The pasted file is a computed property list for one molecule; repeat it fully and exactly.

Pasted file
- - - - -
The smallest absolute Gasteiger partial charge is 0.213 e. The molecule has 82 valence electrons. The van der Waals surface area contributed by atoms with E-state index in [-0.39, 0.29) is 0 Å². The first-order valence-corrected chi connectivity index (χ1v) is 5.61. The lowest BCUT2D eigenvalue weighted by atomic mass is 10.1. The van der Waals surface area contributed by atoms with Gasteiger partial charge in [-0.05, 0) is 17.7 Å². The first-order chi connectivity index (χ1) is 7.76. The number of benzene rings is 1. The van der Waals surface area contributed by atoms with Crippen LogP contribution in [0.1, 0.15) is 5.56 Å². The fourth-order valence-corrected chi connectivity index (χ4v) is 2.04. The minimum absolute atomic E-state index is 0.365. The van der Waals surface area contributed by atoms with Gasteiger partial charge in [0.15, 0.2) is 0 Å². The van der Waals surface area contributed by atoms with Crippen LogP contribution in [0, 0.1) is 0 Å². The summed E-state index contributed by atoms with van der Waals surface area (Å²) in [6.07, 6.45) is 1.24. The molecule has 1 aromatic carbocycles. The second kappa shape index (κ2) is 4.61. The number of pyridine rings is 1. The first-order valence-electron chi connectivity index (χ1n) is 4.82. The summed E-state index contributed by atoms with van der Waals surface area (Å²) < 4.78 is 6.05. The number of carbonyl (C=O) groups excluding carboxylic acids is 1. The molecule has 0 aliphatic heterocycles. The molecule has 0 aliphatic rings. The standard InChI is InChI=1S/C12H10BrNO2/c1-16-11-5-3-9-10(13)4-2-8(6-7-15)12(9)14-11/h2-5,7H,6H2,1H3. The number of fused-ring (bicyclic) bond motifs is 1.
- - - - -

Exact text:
The smallest absolute Gasteiger partial charge is 0.213 e. The molecule has 82 valence electrons. The van der Waals surface area contributed by atoms with E-state index in [-0.39, 0.29) is 0 Å². The first-order valence-corrected chi connectivity index (χ1v) is 5.61. The lowest BCUT2D eigenvalue weighted by atomic mass is 10.1. The van der Waals surface area contributed by atoms with Gasteiger partial charge in [-0.05, 0) is 17.7 Å². The first-order chi connectivity index (χ1) is 7.76. The number of benzene rings is 1. The van der Waals surface area contributed by atoms with Crippen LogP contribution in [0.1, 0.15) is 5.56 Å². The fourth-order valence-corrected chi connectivity index (χ4v) is 2.04. The minimum absolute atomic E-state index is 0.365. The van der Waals surface area contributed by atoms with Gasteiger partial charge in [0.15, 0.2) is 0 Å². The van der Waals surface area contributed by atoms with Crippen LogP contribution in [0, 0.1) is 0 Å². The summed E-state index contributed by atoms with van der Waals surface area (Å²) in [6.07, 6.45) is 1.24. The molecule has 1 aromatic carbocycles. The second kappa shape index (κ2) is 4.61. The number of pyridine rings is 1. The first-order valence-electron chi connectivity index (χ1n) is 4.82. The summed E-state index contributed by atoms with van der Waals surface area (Å²) < 4.78 is 6.05. The number of carbonyl (C=O) groups excluding carboxylic acids is 1. The molecule has 0 aliphatic heterocycles. The molecule has 0 aliphatic rings. The standard InChI is InChI=1S/C12H10BrNO2/c1-16-11-5-3-9-10(13)4-2-8(6-7-15)12(9)14-11/h2-5,7H,6H2,1H3. The number of fused-ring (bicyclic) bond motifs is 1.